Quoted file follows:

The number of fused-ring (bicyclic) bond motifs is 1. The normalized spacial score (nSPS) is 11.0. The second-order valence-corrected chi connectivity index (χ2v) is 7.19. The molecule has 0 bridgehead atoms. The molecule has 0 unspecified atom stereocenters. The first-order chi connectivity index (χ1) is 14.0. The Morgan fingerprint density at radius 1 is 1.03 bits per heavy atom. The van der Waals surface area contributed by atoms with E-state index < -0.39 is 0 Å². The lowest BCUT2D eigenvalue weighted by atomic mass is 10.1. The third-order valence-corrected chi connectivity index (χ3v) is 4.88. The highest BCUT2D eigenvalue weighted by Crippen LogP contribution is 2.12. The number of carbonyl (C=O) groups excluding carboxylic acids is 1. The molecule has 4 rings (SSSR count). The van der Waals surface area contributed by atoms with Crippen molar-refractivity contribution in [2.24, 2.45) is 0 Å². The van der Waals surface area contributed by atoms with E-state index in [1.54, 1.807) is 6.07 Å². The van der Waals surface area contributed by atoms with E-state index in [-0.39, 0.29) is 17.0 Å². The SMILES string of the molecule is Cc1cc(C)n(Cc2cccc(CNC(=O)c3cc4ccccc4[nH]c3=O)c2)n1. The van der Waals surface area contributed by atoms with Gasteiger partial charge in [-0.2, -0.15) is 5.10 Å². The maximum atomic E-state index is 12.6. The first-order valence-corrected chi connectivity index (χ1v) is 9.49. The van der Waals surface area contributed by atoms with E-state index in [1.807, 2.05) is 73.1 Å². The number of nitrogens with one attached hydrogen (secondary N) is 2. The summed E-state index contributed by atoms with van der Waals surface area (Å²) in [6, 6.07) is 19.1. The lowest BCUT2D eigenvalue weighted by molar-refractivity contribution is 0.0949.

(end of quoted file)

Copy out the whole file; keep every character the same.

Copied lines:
The number of fused-ring (bicyclic) bond motifs is 1. The normalized spacial score (nSPS) is 11.0. The second-order valence-corrected chi connectivity index (χ2v) is 7.19. The molecule has 0 bridgehead atoms. The molecule has 0 unspecified atom stereocenters. The first-order chi connectivity index (χ1) is 14.0. The Morgan fingerprint density at radius 1 is 1.03 bits per heavy atom. The van der Waals surface area contributed by atoms with E-state index < -0.39 is 0 Å². The lowest BCUT2D eigenvalue weighted by atomic mass is 10.1. The third-order valence-corrected chi connectivity index (χ3v) is 4.88. The highest BCUT2D eigenvalue weighted by Crippen LogP contribution is 2.12. The number of carbonyl (C=O) groups excluding carboxylic acids is 1. The molecule has 4 rings (SSSR count). The van der Waals surface area contributed by atoms with Crippen molar-refractivity contribution in [2.24, 2.45) is 0 Å². The van der Waals surface area contributed by atoms with E-state index in [1.54, 1.807) is 6.07 Å². The van der Waals surface area contributed by atoms with E-state index in [-0.39, 0.29) is 17.0 Å². The SMILES string of the molecule is Cc1cc(C)n(Cc2cccc(CNC(=O)c3cc4ccccc4[nH]c3=O)c2)n1. The van der Waals surface area contributed by atoms with Gasteiger partial charge in [-0.2, -0.15) is 5.10 Å². The maximum atomic E-state index is 12.6. The first-order valence-corrected chi connectivity index (χ1v) is 9.49. The van der Waals surface area contributed by atoms with E-state index in [1.807, 2.05) is 73.1 Å². The number of nitrogens with one attached hydrogen (secondary N) is 2. The summed E-state index contributed by atoms with van der Waals surface area (Å²) in [6, 6.07) is 19.1. The lowest BCUT2D eigenvalue weighted by molar-refractivity contribution is 0.0949.